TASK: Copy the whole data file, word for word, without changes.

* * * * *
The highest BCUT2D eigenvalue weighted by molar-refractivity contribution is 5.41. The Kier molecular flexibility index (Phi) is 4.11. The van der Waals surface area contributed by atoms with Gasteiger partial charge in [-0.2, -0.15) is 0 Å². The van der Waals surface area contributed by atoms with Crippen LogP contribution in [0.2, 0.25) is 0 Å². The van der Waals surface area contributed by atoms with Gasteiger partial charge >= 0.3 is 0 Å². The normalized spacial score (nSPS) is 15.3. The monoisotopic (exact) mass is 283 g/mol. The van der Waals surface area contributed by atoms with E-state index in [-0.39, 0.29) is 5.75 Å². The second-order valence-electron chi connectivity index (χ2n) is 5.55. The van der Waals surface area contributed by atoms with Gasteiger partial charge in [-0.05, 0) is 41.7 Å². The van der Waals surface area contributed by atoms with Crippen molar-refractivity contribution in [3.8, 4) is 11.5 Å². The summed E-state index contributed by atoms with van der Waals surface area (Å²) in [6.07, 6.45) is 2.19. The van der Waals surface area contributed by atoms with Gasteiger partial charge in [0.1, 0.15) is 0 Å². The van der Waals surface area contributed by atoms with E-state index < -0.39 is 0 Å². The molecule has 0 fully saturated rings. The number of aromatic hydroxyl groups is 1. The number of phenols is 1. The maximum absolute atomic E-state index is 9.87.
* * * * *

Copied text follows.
The highest BCUT2D eigenvalue weighted by molar-refractivity contribution is 5.41. The Kier molecular flexibility index (Phi) is 4.11. The van der Waals surface area contributed by atoms with Gasteiger partial charge in [-0.2, -0.15) is 0 Å². The van der Waals surface area contributed by atoms with Crippen LogP contribution in [0.2, 0.25) is 0 Å². The van der Waals surface area contributed by atoms with Gasteiger partial charge >= 0.3 is 0 Å². The normalized spacial score (nSPS) is 15.3. The monoisotopic (exact) mass is 283 g/mol. The van der Waals surface area contributed by atoms with E-state index in [-0.39, 0.29) is 5.75 Å². The second-order valence-electron chi connectivity index (χ2n) is 5.55. The van der Waals surface area contributed by atoms with Gasteiger partial charge in [-0.05, 0) is 41.7 Å². The van der Waals surface area contributed by atoms with Crippen molar-refractivity contribution in [3.8, 4) is 11.5 Å². The summed E-state index contributed by atoms with van der Waals surface area (Å²) in [6.07, 6.45) is 2.19. The van der Waals surface area contributed by atoms with Gasteiger partial charge in [0.1, 0.15) is 0 Å². The van der Waals surface area contributed by atoms with E-state index < -0.39 is 0 Å². The molecule has 0 fully saturated rings. The number of aromatic hydroxyl groups is 1. The number of phenols is 1. The maximum absolute atomic E-state index is 9.87.